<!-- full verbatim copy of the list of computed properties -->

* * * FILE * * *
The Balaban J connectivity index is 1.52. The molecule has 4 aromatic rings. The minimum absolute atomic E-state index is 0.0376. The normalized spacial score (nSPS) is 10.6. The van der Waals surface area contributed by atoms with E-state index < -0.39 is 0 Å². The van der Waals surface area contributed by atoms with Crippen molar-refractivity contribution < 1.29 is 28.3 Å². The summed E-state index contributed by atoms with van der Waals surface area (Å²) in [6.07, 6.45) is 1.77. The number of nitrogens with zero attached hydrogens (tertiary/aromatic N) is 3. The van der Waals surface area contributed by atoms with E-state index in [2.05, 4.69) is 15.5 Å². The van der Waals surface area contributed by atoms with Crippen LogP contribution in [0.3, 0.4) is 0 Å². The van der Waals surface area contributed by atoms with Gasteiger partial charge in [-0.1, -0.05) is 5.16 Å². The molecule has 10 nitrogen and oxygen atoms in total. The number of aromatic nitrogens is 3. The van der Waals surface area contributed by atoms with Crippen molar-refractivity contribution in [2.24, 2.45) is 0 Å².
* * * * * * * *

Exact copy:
The Balaban J connectivity index is 1.52. The molecule has 4 aromatic rings. The minimum absolute atomic E-state index is 0.0376. The normalized spacial score (nSPS) is 10.6. The van der Waals surface area contributed by atoms with E-state index < -0.39 is 0 Å². The van der Waals surface area contributed by atoms with Crippen molar-refractivity contribution < 1.29 is 28.3 Å². The summed E-state index contributed by atoms with van der Waals surface area (Å²) in [6.07, 6.45) is 1.77. The number of nitrogens with zero attached hydrogens (tertiary/aromatic N) is 3. The van der Waals surface area contributed by atoms with E-state index in [2.05, 4.69) is 15.5 Å². The van der Waals surface area contributed by atoms with Crippen LogP contribution in [0.3, 0.4) is 0 Å². The van der Waals surface area contributed by atoms with Gasteiger partial charge in [-0.1, -0.05) is 5.16 Å². The molecule has 10 nitrogen and oxygen atoms in total. The number of aromatic nitrogens is 3. The van der Waals surface area contributed by atoms with Crippen molar-refractivity contribution in [2.24, 2.45) is 0 Å².